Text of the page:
22. Duffy, S. A., & Fisher, D. L. (1980, May). The organization and processing of multiplication facts. Paper presented at the meetings of the Midwestern Psychological Association, St. Louis.Google Scholar
  23. Estes, W. K. (1964). All-or-none processes in learning and retention. American Psychologist, 19, 16–25.CrossRefGoogle Scholar
  24. Fierman, B. A. (1980). Developmental mental addition: A test of two models and two methods. Unpublished master’s thesis, Cleveland State University, Cleveland, OH.Google Scholar
  25. Gelman, R., & Gallistel, C. R. (1978). The child’s understanding of number. Cambridge, MA: Harvard.Google Scholar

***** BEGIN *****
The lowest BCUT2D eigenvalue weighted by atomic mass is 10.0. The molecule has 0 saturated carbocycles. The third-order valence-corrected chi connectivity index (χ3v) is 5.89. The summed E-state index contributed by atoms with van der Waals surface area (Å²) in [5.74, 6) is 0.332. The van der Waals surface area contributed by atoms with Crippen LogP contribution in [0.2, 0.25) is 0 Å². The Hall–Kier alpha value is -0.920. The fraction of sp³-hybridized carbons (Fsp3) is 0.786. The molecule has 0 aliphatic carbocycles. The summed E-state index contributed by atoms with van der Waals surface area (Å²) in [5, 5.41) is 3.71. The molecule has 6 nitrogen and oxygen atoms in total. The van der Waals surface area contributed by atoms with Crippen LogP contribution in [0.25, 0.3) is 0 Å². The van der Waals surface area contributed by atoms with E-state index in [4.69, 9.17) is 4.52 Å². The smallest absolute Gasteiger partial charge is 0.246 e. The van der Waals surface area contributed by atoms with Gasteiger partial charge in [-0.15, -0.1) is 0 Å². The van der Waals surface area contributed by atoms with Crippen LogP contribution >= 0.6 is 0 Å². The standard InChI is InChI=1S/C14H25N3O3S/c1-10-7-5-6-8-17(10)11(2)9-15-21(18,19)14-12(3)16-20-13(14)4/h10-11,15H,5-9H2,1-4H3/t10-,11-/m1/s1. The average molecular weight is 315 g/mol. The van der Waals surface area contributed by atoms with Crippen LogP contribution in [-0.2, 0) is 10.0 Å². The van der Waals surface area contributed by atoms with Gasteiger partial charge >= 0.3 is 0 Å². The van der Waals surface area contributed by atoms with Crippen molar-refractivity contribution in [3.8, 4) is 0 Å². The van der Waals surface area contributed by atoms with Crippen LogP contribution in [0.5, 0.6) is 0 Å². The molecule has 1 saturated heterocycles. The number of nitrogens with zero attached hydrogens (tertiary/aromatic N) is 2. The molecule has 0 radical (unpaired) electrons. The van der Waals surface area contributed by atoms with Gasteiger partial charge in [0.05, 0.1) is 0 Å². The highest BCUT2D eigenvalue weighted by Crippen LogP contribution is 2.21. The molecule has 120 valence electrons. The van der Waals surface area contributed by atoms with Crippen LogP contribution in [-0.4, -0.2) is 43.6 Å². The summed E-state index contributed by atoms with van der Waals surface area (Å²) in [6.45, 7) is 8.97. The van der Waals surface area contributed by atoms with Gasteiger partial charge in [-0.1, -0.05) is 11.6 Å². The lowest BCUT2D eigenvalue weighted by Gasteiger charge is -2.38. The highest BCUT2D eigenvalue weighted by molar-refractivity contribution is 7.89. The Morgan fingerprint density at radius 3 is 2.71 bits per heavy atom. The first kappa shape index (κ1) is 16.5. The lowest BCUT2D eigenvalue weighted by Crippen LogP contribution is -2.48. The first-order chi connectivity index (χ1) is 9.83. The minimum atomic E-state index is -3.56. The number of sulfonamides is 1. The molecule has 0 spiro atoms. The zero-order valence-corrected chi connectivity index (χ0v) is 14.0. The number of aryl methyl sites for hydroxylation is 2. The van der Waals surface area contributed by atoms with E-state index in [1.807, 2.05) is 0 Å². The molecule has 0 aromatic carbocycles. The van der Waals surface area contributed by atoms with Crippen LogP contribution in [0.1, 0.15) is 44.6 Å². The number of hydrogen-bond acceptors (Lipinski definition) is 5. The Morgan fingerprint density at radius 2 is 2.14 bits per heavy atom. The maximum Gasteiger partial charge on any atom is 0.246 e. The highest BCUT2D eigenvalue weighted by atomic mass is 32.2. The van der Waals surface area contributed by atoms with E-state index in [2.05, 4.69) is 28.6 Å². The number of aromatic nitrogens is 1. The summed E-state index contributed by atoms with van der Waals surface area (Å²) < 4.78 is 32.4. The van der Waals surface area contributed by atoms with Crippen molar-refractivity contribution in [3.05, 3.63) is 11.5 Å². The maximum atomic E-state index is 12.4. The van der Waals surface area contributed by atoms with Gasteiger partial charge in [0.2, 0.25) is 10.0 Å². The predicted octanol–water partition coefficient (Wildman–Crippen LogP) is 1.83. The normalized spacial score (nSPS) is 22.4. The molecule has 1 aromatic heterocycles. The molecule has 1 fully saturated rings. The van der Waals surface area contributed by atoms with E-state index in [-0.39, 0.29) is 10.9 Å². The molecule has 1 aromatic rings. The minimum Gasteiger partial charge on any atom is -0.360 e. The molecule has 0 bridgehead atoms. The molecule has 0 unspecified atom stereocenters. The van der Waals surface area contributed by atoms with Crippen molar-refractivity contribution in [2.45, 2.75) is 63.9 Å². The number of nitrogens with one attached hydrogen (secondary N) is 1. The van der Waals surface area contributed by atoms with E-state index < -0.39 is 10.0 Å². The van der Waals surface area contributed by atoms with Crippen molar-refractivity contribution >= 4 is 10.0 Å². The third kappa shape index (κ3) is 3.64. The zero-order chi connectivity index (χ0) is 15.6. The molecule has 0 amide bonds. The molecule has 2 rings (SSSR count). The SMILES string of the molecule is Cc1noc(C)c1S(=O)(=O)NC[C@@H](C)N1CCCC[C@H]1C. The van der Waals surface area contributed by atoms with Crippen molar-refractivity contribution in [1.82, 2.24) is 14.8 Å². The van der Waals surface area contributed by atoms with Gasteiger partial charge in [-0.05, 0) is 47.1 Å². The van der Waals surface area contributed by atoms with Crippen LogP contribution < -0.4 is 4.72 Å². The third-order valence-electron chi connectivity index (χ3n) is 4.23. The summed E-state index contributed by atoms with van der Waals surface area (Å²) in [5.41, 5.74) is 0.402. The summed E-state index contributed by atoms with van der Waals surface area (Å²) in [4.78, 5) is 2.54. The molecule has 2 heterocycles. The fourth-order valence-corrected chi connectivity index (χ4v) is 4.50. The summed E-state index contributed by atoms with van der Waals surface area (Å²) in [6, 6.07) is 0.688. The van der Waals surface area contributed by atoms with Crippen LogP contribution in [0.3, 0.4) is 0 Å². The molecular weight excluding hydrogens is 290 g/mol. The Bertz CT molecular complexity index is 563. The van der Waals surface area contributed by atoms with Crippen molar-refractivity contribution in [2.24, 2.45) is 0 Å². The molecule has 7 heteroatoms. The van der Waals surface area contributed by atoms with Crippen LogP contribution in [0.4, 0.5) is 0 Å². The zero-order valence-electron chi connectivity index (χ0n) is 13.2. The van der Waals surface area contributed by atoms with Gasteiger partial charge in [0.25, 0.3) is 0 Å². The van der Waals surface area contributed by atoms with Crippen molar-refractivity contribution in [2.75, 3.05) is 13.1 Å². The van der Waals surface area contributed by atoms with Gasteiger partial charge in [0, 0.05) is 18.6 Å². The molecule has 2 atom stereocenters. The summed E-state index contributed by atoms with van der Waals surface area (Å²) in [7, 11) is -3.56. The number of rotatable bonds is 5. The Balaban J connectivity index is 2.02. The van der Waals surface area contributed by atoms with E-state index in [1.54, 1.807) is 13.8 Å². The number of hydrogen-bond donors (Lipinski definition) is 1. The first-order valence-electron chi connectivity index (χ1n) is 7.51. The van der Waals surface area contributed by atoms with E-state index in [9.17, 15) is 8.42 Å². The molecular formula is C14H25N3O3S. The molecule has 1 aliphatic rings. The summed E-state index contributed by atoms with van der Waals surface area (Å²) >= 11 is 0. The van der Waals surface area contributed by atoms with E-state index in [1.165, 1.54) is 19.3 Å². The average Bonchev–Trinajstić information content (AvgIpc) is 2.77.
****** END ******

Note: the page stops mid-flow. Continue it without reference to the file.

26. Ginsburg, H. (1977). Children’s arithmetic: The learning process. New York: Van Nostrand.Google Scholar
  27. Glass, A. L., Holyoak, K. J., & O’Dell, C. (1974). Production frequency and the verification of quantified statements. Journal of Verbal Learning and Verbal Behavior, 13, 237–254.CrossRefGoogle Scholar
  28. Groen, G. J., & Parkman, J. M. (1972). A chronometric analysis of simple addition. Psychological Review, 79, 329–343.CrossRefGoogle Scholar
  29. Hamann, M. S. (1981). Cognitive processes in simple and complex addition. Unpublished master’s thesis, Cleveland State University, Cleveland, OH.Google Scholar
  30. Hamann, M. S. (1983, May). Acquisition and practice of addition and quasiaddition facts. Paper presented at the Pittsburgh-Carnegie-Mellon Conference on Cognition, Pittsburgh.Google Scholar
  31. Hamann, M. S., & Ashcraft, M. H. (1985). Simple and complex mental addition across development. Journal of Experimental Child Psychology, 40, 49–72.CrossRefGoogle Scholar